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Justices take case on mental disability

Fla. death penalty eligibility at stake

WASHINGTON — Eleven years after the Supreme Court barred states from executing mentally disabled inmates, the justices said Monday they will take up a Florida case over how authorities determine who is eligible to be put to death.

The outcome could answer a question left unresolved by the court’s 6-to-3 decision in Atkins v. Virginia, the 2002 case that spares the mentally disabled from the death penalty. The ruling essentially left it to states to decide whether an inmate is mentally disabled.

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The case under review is an appeal of a Florida Supreme Court ruling that upheld the death sentence for Freddie Lee Hall, who scored just above the state’s cutoff for mental disability as measured by IQ tests.

Hall was sentenced to death for killing Karol Hurst, a 21-year-old pregnant woman who was abducted leaving a grocery store in 1978.

Florida law prohibits anyone with an IQ of 70 or higher from being classified as mentally disabled, regardless of other evidence. Hall’s scores on three IQ tests ranged from 71 to 80.

Florida is one of nine death-penalty states with a strict IQ limit, said Florida Supreme Court Justice Barbara Pariente. The others are: Arkansas, Delaware, Idaho, Kentucky, North Carolina, Tennessee, Virginia, and Washington.

Pariente voted with the majority to uphold Hall’s sentence but noted there is no national consensus on how to determine mental disability.

The US Supreme Court will hear arguments on it next year.

Hall’s case has bounced around the Florida courts for decades. In 1989, the Florida Supreme Court threw out Hall’s original death penalty and ordered a new sentencing hearing.

A judge then resentenced Hall to death but declared he was mentally disabled.

That took place before the 2002 US Supreme Court ruling that said executing a mentally disabled inmate violates the Eighth Amendment’s ban on cruel and unusual punishment and before Florida passed a law setting the IQ limit.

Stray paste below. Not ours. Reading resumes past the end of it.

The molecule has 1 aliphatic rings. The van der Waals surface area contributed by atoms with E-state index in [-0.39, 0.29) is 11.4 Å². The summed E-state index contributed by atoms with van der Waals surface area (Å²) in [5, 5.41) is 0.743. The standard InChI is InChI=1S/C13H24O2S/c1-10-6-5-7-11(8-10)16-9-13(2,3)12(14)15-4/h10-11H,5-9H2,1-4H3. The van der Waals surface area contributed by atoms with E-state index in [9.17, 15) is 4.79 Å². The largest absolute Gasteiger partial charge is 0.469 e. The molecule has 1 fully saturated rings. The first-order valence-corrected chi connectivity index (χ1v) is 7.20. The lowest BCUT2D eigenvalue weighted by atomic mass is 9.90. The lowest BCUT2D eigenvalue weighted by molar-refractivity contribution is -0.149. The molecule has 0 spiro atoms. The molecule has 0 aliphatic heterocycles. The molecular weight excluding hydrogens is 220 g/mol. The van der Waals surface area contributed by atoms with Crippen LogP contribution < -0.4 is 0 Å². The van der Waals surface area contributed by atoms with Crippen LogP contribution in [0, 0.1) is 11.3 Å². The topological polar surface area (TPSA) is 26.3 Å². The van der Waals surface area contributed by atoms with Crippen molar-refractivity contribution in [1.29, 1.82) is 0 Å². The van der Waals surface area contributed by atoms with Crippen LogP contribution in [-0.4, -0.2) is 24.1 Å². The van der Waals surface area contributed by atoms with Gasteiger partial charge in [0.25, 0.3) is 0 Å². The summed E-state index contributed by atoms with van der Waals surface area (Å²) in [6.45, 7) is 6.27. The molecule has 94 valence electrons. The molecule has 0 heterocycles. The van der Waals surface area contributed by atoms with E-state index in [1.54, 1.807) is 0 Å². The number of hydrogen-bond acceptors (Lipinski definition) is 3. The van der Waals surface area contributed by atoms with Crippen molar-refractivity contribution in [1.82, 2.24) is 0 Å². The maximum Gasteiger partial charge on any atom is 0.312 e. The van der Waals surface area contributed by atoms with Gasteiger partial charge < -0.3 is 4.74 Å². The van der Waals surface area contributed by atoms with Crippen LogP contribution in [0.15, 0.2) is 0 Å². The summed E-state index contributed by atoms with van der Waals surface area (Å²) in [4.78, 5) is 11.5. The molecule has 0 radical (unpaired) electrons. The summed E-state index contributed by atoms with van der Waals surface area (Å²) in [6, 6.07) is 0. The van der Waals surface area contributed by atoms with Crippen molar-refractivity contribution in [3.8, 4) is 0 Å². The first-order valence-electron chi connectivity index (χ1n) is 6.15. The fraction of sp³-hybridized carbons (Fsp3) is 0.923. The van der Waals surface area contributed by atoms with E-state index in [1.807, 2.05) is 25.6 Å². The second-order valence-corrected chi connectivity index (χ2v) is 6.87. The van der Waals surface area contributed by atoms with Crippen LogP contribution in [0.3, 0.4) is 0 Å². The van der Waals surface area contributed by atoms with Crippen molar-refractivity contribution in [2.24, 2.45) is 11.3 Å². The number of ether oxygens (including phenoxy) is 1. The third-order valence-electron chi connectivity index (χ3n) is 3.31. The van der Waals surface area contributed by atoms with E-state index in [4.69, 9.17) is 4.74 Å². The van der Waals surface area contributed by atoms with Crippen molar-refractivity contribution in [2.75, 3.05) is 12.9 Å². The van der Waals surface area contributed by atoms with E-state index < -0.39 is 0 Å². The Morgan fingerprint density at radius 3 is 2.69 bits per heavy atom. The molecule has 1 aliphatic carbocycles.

When Hall later filed another appeal, the same judge ruled he was not mentally disabled because his scores on IQ tests topped 70.

Hall has been in prison for more than 35 years, almost all of it under a death sentence. He and another man, Mack Ruffin, were prosecuted for forcing Hurst to drive from a Pantry Pride parking lot in central Florida’s Leesburg to a wooded area, where she was sexually assaulted and shot to death.

The pair also were convicted of killing a sheriff’s deputy. Ruffin also initially was sentenced to death, but his penalty later was changed to life in prison.

In a separate matter, lawyers for a craft store chain have asked the US Supreme Court to take up the company’s lawsuit against the federal health care law’s requirement that coverage include access to the morning-after pill.

In July, US District Judge Joe Heaton granted the Hobby Lobby chain and its sister company, Mardel Christian bookstore, a temporary exemption from a requirement that it provide insurance coverage for morning-after pills, similar emergency birth-control methods, and intrauterine devices.

The Department of Health and Human Services in September filed a notice in federal court saying it would appeal that decision. Lawyers for the companies’ owners, the Green Family, are asking the Supreme Court to take up the case because of what they say are conflicting decisions by other courts regarding religious freedom.

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